My Brother's Wedding
NEW YORK -- The long belated rediscovery of pioneering filmmaker Charles Burnett continues with the first theatrical release of "My Brother's Wedding," a newly edited version of a film seen only briefly nearly a quarter-century ago. This 1983 effort, which falls between "Killer of Sheep" and "To Sleep With Anger" in Burnett's oeuvre, is not exactly a revelation, but it further demonstrates the filmmaker's ability to create sensitively wrought dramas that are realistic and poetic.
The film has been dramatically shortened since its debut at the New Directors/New Films Festival, and probably all to the better. Its simple story centers on Pierce Mundy (Everette Silas), a young South Central Los Angeles man who works alongside his stalwart mother (Jessie Holmes) at his family's dry cleaning shop.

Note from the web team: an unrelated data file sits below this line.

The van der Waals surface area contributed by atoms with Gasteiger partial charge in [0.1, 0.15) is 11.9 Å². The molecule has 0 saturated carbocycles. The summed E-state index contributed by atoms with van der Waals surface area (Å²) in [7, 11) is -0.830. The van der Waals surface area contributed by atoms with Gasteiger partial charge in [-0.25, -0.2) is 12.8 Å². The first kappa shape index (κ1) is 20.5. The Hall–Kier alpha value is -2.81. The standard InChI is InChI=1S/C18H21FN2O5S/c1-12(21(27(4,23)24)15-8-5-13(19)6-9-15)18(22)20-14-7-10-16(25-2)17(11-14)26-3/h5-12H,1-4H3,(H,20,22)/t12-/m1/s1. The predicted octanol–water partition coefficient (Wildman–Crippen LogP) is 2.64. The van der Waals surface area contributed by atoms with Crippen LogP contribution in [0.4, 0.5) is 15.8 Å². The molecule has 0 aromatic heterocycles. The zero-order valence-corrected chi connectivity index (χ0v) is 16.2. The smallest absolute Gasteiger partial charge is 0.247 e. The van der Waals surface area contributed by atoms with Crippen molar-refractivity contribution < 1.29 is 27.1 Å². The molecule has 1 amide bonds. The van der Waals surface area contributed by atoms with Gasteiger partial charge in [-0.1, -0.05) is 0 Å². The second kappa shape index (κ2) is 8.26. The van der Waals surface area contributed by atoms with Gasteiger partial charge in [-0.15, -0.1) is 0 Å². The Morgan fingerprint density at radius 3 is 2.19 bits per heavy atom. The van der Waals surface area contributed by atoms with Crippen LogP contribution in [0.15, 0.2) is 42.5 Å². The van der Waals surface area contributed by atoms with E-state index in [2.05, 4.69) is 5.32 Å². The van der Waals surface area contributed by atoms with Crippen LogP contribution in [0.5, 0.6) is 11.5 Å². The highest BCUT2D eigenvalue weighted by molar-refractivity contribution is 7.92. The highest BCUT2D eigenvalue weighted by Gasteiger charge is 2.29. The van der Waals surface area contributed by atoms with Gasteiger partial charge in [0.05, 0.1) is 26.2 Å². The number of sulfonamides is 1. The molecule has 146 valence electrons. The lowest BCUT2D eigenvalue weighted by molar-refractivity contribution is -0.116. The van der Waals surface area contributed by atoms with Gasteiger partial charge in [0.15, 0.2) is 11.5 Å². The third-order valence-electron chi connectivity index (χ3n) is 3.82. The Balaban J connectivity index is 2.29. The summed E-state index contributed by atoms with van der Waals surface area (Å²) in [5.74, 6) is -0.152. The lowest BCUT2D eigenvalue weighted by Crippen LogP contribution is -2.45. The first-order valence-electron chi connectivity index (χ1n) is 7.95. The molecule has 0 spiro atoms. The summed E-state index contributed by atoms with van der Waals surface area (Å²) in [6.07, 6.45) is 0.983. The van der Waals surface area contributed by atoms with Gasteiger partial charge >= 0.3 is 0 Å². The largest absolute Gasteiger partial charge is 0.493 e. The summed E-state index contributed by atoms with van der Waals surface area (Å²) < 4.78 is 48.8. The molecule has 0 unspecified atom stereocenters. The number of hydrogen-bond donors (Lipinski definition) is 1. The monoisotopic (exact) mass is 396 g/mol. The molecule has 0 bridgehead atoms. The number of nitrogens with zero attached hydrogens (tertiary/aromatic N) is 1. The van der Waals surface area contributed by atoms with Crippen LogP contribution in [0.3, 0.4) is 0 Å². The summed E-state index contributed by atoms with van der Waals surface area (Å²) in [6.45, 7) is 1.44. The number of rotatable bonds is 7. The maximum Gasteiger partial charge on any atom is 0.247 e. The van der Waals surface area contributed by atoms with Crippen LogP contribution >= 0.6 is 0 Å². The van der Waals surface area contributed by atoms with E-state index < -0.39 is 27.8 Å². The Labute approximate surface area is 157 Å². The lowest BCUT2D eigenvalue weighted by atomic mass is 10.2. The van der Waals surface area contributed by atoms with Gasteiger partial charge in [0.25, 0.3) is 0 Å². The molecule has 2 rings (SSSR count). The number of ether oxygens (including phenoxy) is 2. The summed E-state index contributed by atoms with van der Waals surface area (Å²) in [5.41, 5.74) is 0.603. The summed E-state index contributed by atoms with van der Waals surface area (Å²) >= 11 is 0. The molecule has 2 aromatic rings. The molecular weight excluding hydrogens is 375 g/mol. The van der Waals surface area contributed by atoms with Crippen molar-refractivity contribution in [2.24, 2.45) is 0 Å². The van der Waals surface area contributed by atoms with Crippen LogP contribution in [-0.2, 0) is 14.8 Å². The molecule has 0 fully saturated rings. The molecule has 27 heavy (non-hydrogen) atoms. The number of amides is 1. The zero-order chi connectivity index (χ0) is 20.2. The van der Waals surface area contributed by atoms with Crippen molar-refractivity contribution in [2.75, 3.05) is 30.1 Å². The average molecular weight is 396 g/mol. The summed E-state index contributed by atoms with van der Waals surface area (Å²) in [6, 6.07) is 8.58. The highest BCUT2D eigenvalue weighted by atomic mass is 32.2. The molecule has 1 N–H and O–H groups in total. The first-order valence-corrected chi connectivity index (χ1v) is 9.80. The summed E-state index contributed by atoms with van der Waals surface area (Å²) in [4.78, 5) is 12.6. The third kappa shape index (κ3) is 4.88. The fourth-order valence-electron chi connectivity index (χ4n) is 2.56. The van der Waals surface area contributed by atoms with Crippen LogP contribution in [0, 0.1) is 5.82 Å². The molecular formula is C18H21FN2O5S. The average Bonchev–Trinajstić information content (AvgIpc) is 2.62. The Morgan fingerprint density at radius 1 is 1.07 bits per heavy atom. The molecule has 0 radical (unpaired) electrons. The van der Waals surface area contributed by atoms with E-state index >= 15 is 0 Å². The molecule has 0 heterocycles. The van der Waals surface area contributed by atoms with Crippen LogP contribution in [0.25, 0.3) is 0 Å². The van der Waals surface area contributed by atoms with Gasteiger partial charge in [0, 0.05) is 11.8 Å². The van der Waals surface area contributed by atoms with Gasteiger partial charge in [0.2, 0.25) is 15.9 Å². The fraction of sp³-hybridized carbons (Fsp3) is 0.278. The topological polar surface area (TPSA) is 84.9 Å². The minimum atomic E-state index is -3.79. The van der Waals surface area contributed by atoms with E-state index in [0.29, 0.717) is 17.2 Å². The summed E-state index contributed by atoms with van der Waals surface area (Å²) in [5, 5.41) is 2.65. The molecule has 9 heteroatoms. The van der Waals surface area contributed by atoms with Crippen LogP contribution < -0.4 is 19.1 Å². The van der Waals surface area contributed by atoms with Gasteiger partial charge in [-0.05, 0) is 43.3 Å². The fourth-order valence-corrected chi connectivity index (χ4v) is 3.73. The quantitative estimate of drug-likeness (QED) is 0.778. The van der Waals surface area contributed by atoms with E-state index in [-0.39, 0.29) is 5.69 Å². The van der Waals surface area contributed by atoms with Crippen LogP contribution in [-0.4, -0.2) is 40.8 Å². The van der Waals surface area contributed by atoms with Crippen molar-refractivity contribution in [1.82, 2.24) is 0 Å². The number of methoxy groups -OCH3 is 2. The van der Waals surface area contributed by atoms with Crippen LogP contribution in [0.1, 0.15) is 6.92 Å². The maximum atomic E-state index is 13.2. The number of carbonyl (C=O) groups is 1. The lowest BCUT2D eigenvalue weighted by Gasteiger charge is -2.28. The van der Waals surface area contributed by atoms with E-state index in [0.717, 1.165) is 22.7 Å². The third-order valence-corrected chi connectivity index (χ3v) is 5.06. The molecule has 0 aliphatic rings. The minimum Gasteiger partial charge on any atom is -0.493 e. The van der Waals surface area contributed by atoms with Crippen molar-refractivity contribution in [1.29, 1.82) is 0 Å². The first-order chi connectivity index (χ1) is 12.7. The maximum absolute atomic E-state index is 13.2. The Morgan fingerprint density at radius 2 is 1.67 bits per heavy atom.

Well-intentioned but clearly directionless in life, Pierce is resentful of his more successful brother (Monte Easter), who is about to be married to a snooty lawyer. Pierce has agreed to be his brother's best man, but his ability to live up to his commitment is threatened by the sudden death of his best friend Soldier (Ronald E. Bell), who had just been released from jail.
The rudimentary plot machinations are ultimately less compelling than the filmmaker's sympathetic portraits of his well-rounded characters. Both technically and dramatically, the film is more than a little crude, and the performances by the largely nonprofessional cast vary widely in impact. But "Wedding" ultimately has a quiet emotional power that makes one wish that the intervals between Burnett's works weren't so long.